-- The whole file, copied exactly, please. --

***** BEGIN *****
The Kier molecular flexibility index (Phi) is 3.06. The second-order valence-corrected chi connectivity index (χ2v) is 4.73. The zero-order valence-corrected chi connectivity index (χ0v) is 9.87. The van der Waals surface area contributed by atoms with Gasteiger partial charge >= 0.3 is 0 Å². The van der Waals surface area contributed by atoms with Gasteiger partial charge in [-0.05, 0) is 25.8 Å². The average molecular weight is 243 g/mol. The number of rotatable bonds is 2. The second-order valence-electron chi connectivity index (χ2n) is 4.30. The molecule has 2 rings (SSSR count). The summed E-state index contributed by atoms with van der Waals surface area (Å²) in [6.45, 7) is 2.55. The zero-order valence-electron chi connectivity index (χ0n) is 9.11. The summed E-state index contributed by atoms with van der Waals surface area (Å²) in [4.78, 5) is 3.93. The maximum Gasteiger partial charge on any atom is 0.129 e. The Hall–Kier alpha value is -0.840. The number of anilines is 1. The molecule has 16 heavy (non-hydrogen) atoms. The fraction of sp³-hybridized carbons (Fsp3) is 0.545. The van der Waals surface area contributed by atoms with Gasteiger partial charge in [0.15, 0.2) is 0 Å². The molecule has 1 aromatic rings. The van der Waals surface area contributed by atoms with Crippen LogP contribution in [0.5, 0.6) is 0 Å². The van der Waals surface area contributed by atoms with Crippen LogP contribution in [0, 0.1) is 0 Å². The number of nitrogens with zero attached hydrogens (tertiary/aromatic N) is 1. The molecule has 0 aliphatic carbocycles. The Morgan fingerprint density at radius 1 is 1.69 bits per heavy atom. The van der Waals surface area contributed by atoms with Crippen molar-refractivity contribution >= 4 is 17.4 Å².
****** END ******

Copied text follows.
The Kier molecular flexibility index (Phi) is 3.06. The second-order valence-corrected chi connectivity index (χ2v) is 4.73. The zero-order valence-corrected chi connectivity index (χ0v) is 9.87. The van der Waals surface area contributed by atoms with Gasteiger partial charge >= 0.3 is 0 Å². The van der Waals surface area contributed by atoms with Gasteiger partial charge in [-0.05, 0) is 25.8 Å². The average molecular weight is 243 g/mol. The number of rotatable bonds is 2. The second-order valence-electron chi connectivity index (χ2n) is 4.30. The molecule has 2 rings (SSSR count). The summed E-state index contributed by atoms with van der Waals surface area (Å²) in [6.45, 7) is 2.55. The zero-order valence-electron chi connectivity index (χ0n) is 9.11. The summed E-state index contributed by atoms with van der Waals surface area (Å²) in [4.78, 5) is 3.93. The maximum Gasteiger partial charge on any atom is 0.129 e. The Hall–Kier alpha value is -0.840. The number of anilines is 1. The molecule has 16 heavy (non-hydrogen) atoms. The fraction of sp³-hybridized carbons (Fsp3) is 0.545. The van der Waals surface area contributed by atoms with Gasteiger partial charge in [0.15, 0.2) is 0 Å². The molecule has 1 aromatic rings. The van der Waals surface area contributed by atoms with Crippen LogP contribution in [0.5, 0.6) is 0 Å². The van der Waals surface area contributed by atoms with Crippen LogP contribution in [0, 0.1) is 0 Å². The number of nitrogens with zero attached hydrogens (tertiary/aromatic N) is 1. The molecule has 0 aliphatic carbocycles. The Morgan fingerprint density at radius 1 is 1.69 bits per heavy atom. The van der Waals surface area contributed by atoms with Crippen molar-refractivity contribution >= 4 is 17.4 Å².